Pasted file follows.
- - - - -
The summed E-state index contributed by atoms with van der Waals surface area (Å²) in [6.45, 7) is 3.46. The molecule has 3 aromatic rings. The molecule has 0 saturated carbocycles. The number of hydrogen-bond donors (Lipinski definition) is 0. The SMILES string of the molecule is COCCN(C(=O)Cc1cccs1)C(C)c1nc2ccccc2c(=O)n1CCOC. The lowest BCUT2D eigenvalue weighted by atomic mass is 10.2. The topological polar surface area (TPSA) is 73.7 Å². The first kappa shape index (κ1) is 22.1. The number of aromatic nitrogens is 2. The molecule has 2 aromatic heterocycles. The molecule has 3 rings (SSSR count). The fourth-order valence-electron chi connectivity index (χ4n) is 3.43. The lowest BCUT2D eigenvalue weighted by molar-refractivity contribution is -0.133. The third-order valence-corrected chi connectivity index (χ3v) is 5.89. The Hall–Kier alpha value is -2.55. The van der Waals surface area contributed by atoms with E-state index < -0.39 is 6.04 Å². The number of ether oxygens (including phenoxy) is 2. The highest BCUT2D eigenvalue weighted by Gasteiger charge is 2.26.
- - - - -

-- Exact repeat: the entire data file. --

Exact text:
The summed E-state index contributed by atoms with van der Waals surface area (Å²) in [6.45, 7) is 3.46. The molecule has 3 aromatic rings. The molecule has 0 saturated carbocycles. The number of hydrogen-bond donors (Lipinski definition) is 0. The SMILES string of the molecule is COCCN(C(=O)Cc1cccs1)C(C)c1nc2ccccc2c(=O)n1CCOC. The lowest BCUT2D eigenvalue weighted by atomic mass is 10.2. The topological polar surface area (TPSA) is 73.7 Å². The first kappa shape index (κ1) is 22.1. The number of aromatic nitrogens is 2. The molecule has 2 aromatic heterocycles. The molecule has 3 rings (SSSR count). The fourth-order valence-electron chi connectivity index (χ4n) is 3.43. The lowest BCUT2D eigenvalue weighted by molar-refractivity contribution is -0.133. The third-order valence-corrected chi connectivity index (χ3v) is 5.89. The Hall–Kier alpha value is -2.55. The van der Waals surface area contributed by atoms with E-state index < -0.39 is 6.04 Å². The number of ether oxygens (including phenoxy) is 2. The highest BCUT2D eigenvalue weighted by Gasteiger charge is 2.26.